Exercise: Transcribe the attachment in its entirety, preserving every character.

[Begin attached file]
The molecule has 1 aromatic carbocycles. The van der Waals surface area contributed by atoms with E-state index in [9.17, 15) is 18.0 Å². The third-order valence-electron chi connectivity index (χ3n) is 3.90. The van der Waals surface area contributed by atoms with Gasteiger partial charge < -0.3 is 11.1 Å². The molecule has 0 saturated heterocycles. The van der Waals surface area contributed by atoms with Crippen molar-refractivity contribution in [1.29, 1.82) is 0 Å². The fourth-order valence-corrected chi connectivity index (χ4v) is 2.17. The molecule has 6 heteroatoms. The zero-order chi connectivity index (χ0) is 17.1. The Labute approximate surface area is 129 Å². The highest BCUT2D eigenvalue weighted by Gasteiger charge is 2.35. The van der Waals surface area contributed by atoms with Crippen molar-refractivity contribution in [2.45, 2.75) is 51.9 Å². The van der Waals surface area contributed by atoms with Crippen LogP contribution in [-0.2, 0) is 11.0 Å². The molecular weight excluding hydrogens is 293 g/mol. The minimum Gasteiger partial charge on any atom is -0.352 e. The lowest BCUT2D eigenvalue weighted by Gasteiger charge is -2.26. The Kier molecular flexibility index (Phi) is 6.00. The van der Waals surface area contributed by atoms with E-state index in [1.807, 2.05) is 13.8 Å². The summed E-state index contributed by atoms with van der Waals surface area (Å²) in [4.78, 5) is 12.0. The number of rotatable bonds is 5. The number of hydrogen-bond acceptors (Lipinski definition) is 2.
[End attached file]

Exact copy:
The molecule has 1 aromatic carbocycles. The van der Waals surface area contributed by atoms with E-state index in [9.17, 15) is 18.0 Å². The third-order valence-electron chi connectivity index (χ3n) is 3.90. The van der Waals surface area contributed by atoms with Gasteiger partial charge < -0.3 is 11.1 Å². The molecule has 0 saturated heterocycles. The van der Waals surface area contributed by atoms with Crippen molar-refractivity contribution in [1.29, 1.82) is 0 Å². The fourth-order valence-corrected chi connectivity index (χ4v) is 2.17. The molecule has 6 heteroatoms. The zero-order chi connectivity index (χ0) is 17.1. The Labute approximate surface area is 129 Å². The highest BCUT2D eigenvalue weighted by Gasteiger charge is 2.35. The van der Waals surface area contributed by atoms with Crippen molar-refractivity contribution in [2.45, 2.75) is 51.9 Å². The van der Waals surface area contributed by atoms with Crippen LogP contribution in [-0.2, 0) is 11.0 Å². The molecular weight excluding hydrogens is 293 g/mol. The minimum Gasteiger partial charge on any atom is -0.352 e. The lowest BCUT2D eigenvalue weighted by Gasteiger charge is -2.26. The Kier molecular flexibility index (Phi) is 6.00. The van der Waals surface area contributed by atoms with E-state index in [1.807, 2.05) is 13.8 Å². The summed E-state index contributed by atoms with van der Waals surface area (Å²) in [4.78, 5) is 12.0. The number of rotatable bonds is 5. The number of hydrogen-bond acceptors (Lipinski definition) is 2.